Sunday, March 11, 2012

Landing in Tehran

Our first impression of Iran came as the plane was landing in Tehran. Our disembarkation took about twice as long as we expected because the passengers were drowsily gridlocked on their way into the aisles, saying “You first”, “No please, you first”, “No, go ahead, I insist”, “Please no really, it’s okay”, “You are too kind. You first” and so on to infinity. Iranians are polite, almost to a fault.

This was worlds away from our recent airport transfer through Guangzhou. As soon as the plane’s wheels touched the ground, the China Air passengers bolted from their seats, crowded into the aisle and unloaded their overhead bins. The flight attendant shouted over the intercom “we have not reached the gate- you must sit back down immediately!” She raced up the aisle frantically, scolding passengers, but the riotous donnybrook wasn’t going to be contained. There was hair pulling and eye gouging… and that was just among the crew.

On arrival in Tehran we promptly queued unnecessarily in the Visa line (which was for people that didn’t yet have a Visa- how did those people even get on the plane?) Then we unnecessarily queued to declare our currency (we needed to show it in person- it was in our checked luggage and we hadn’t even queued up at the baggage claim yet).

Remember, the first rule of travel is “Do I need to be in this line?” Maybe it is genetic, but we willingly queue in every line we can find, only to discover we needed a stamp first or the gate has been changed or we were going in the wrong direction or we didn’t need to claim our luggage or actually we did need to go back to the start and get our luggage. We never learn.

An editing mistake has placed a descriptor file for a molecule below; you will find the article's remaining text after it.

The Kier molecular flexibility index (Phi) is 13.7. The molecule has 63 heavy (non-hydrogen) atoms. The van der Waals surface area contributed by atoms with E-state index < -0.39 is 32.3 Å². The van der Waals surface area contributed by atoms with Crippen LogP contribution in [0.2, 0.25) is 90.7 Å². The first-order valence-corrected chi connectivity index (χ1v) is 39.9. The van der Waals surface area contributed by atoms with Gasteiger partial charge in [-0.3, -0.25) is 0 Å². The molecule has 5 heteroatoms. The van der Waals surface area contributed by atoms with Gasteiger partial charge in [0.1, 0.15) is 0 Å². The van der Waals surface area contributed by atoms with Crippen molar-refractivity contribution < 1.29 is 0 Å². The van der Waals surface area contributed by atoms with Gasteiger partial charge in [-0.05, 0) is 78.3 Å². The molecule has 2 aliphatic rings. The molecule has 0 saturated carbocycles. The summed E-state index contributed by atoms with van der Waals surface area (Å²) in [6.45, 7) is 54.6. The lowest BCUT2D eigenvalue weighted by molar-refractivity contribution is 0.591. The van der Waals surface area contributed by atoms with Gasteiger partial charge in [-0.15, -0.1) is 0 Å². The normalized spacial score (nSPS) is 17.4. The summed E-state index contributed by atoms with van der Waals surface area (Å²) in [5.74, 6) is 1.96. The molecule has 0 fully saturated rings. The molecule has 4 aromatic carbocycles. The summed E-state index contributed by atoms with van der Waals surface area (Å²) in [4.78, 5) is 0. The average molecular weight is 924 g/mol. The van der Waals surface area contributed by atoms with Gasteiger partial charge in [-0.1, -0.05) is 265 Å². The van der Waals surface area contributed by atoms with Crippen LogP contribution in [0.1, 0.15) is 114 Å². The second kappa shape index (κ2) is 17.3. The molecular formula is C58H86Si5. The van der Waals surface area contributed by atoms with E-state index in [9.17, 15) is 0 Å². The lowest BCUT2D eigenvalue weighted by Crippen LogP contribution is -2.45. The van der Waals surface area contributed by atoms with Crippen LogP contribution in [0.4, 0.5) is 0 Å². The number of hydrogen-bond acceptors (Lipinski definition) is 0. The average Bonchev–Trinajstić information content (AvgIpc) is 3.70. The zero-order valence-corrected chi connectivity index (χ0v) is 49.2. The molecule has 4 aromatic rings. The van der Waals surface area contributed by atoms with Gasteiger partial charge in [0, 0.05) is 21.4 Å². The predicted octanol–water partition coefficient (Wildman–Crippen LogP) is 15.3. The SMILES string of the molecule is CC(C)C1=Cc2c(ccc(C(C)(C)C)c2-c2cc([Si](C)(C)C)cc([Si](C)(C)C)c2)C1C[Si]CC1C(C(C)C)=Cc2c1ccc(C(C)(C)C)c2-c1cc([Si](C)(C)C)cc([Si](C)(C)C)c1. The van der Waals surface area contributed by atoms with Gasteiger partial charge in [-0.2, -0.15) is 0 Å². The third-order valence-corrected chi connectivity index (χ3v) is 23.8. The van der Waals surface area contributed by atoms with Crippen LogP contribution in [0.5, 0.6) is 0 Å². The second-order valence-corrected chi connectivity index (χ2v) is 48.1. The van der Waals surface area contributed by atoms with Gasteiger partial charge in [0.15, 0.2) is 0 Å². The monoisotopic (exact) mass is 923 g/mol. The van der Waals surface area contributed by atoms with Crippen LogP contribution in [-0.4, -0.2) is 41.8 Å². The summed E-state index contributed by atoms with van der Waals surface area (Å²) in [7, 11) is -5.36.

By the time all that was done and we arrived at the immigration checkpoint around 3 am, we were nearly the last in line. Showing up last feels better than actually waiting in line, even though the outcome is the same if not worse. The local contact, Mr Zamani, was probably exasperated that we hadn’t arrived yet and looked noticeably relieved when he saw us. He enthusiastically greeted us from beyond the intake. Equally excited, I strolled past the short line to the other side of the checkpoint. The guard rose from his seat and hairy-eyeballed me until I sheepishly remembered my place.

I am still trying to think of what parallel universe that kind of security breach would be appropriate in. Come to think of it, I saw an elderly woman (in China, funnily enough) charge through immigration to hand a bag to her friend on the other side. When accosted, she shouted down the police until they let her have her way.

A few minutes later, after scanning our passports and entering all our information, the Iranian guard beckoned us to follow him away from his station. We were passed off to another guard and led into a comically large room with nothing but a small desk and an old computer. This was the fingerprinting station.

The guard looked over our passports and then typed in our names, passport numbers, professions and so on. He seemed impossibly slow, pecking out one letter, surveying the documents through the bottom of a set of bifocals, pecking out the next letter, then returning to the documents, having lost his place.

Between entries, he would pepper us with friendly chit-chat, e.g. “where are you from?” Since he already had our passports, I wasn’t sure if this was like how a policeman confirms your age and birthday to check if you are using a fake ID. Australia-America is our usual confusing answer. “Is this your first time to Iran?” What does our passport say?